A major food manufacturer can be added to the list of companies that have entered into a voluntary undertaking to avoid enforcement proceedings under Canada’s anti-spam legislation (“CASL”).
For about two and a half months in 2014, Kellogg Canada and/or its third party service providers sent commercial electronic messages (“CEM”) to recipients without the consent of those recipients. CASL generally requires companies to obtain consent before sending CEMs and that messages include certain content, such as identification and unsubscribe information. Non-compliance can be addressed under the legislation in one of two ways: (1) a voluntary undertaking; or (2) an administrative monetary penalty following the issuance of a notice of compliance by the Canadian Radio-television and Telecommunications Commission (“CRTC”) following an opportunity for responding submissions in defence of any alleged violations. Kellogg Canada chose to provide a voluntary undertaking, thereby avoiding the risk of an administrative monetary penalty of up to $10 million for non-compliance with CASL by a corporation. In doing so, it became the fourth company to avail itself of the undertaking option under CASL.
Kellogg Canada’s undertaking includes a monetary payment of $60,000 plus an undertaking to comply, and ensure that any third party authorized to send a CEM on its behalf complies, with CASL. Kellogg Canada also agreed to review and update its compliance program with the goal to promote compliance with CASL. More specifically, the program will cover elements such as reviewing and revising its written policies and procedures on CASL compliance, implementing training programs for employees, tracking CEM complaints and their subsequent resolution, and updating monitoring and auditing mechanisms to assess compliance with CASL.
Since CASL came into force in July 2014, three companies — Porter Airlines Inc., Plentyoffish Media Inc., and Rogers Media Inc. — have entered into separate undertakings in relation to alleged violations of the consent and/or form requirements for CEMs under CASL and related CRTC regulations.
All of the undertakings include the common elements of:
- a monetary payment (ranging between $48,000 and $200,000);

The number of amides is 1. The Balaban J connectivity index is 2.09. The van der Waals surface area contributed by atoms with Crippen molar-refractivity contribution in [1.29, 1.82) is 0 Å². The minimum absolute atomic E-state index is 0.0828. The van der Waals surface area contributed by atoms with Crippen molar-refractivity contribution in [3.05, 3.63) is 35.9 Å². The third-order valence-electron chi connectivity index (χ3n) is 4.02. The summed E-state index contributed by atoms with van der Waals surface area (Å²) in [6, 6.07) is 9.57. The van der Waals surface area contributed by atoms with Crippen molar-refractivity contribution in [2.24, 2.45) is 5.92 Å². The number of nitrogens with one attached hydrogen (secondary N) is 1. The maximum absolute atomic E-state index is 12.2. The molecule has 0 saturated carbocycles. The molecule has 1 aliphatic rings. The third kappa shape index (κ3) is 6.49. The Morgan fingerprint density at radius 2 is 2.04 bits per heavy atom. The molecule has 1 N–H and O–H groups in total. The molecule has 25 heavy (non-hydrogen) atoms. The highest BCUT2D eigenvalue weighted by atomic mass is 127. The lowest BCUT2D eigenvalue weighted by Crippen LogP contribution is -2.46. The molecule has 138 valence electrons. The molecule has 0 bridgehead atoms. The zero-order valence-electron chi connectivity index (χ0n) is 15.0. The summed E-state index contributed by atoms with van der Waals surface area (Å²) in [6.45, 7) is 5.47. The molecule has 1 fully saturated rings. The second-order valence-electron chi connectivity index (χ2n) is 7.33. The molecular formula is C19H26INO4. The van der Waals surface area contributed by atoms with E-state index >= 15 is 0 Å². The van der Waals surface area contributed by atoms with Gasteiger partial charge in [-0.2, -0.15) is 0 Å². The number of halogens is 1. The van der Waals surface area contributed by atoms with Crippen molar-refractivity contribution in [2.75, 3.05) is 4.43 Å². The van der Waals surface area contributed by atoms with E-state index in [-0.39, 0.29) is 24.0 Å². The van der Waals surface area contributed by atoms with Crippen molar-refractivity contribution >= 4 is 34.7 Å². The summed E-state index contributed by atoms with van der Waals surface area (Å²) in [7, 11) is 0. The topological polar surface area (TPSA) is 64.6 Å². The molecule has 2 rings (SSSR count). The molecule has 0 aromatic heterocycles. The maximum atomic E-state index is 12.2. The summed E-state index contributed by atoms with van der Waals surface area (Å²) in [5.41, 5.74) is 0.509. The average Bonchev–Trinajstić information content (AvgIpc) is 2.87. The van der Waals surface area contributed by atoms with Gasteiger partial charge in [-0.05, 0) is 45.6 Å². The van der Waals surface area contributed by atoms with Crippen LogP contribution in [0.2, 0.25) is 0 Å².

- an undertaking to comply with, and ensure that any third party authorized to send a CEM on its behalf complies with, CASL and applicable regulations issued by the ); and
- an undertaking to update and implement their respective compliance program to cover elements such as corporate compliance policies and procedures, training and education, monitoring, and auditing. Some undertakings have also included express reference to reporting mechanisms, and consistent disciplinary procedures.
Unfortunately, none of these announced undertakings provide clear guidance in order to gauge how future monetary undertaking payments will be determined. But they do signal that monetary payments can be substantially less via undertaking than proceeding unsuccessfully through the “notice of compliance” route. For example, an administrative monetary penalty of $1,100,000 was issued against 3510395 Canada Inc. (doing business as Compu-Finder) for multiple violations of CASL within a three month period. The company had sent out unsolicited emails promoting training courses to businesses without the consent of recipients, and also failed to include a functioning unsubscribe option. The size of the penalty should be considered with the context of the CRTC finding the conduct to have been flagrant and analysis showing that 26% of complaints submitted to the Spam Reporting Centre for this industry sector related to Compu-Finder.
Companies looking to mitigate their CASL compliance risks may wish to review CRTC guidance when assessing their CASL compliance programs. According to the CRTC, the key components of an effective CASL compliance program include:
- Senior management involvement. For example, in large businesses, a member of senior management may be named as the business’s chief compliance officer and be responsible and accountable for the development, management, and execution of the business’s corporate compliance program. In the case of small and medium-sized businesses, the business could identify a point person who is responsible and accountable for compliance with CASL.
- Risk assessments to determine which business activities are at risk for the commission of violations under CASL. The chief compliance officer or point person should then develop and apply policies and procedures to mitigate those risks.
- A written corporate compliance policy that is easily accessible to all employees, and regularly reviewed and updated to keep pace with changes in legislation, non-compliance issues, or new services or products.
- Good record keeping, which should include, among other things, records of unsubscribe requests and the company’s compliance with the request, and all evidence of express consent (e.g. audio recordings or forms) by consumers who agree to be contacted via a CEM. Businesses should also maintain a record of any contravention and the action taken after identifying any contravention with the Act to be able to demonstrate a robust corrective and disciplinary policy in practice.
- Training programs for staff at all levels regarding prohibited conduct under CASL and what should be done when observing prohibited conduct.
- Auditing and monitoring mechanisms directed at preventing and detecting misconduct, and assessing the effectiveness of the corporate compliance program.
- A mechanism for consumers to submit complaints and for the business to respond to and resolve the complaint within a reasonable timeframe.
- An organizational disciplinary code incorporating corrective or disciplinary action, or providing refresher training, as appropriate, to address violations of the corporate compliance policy.
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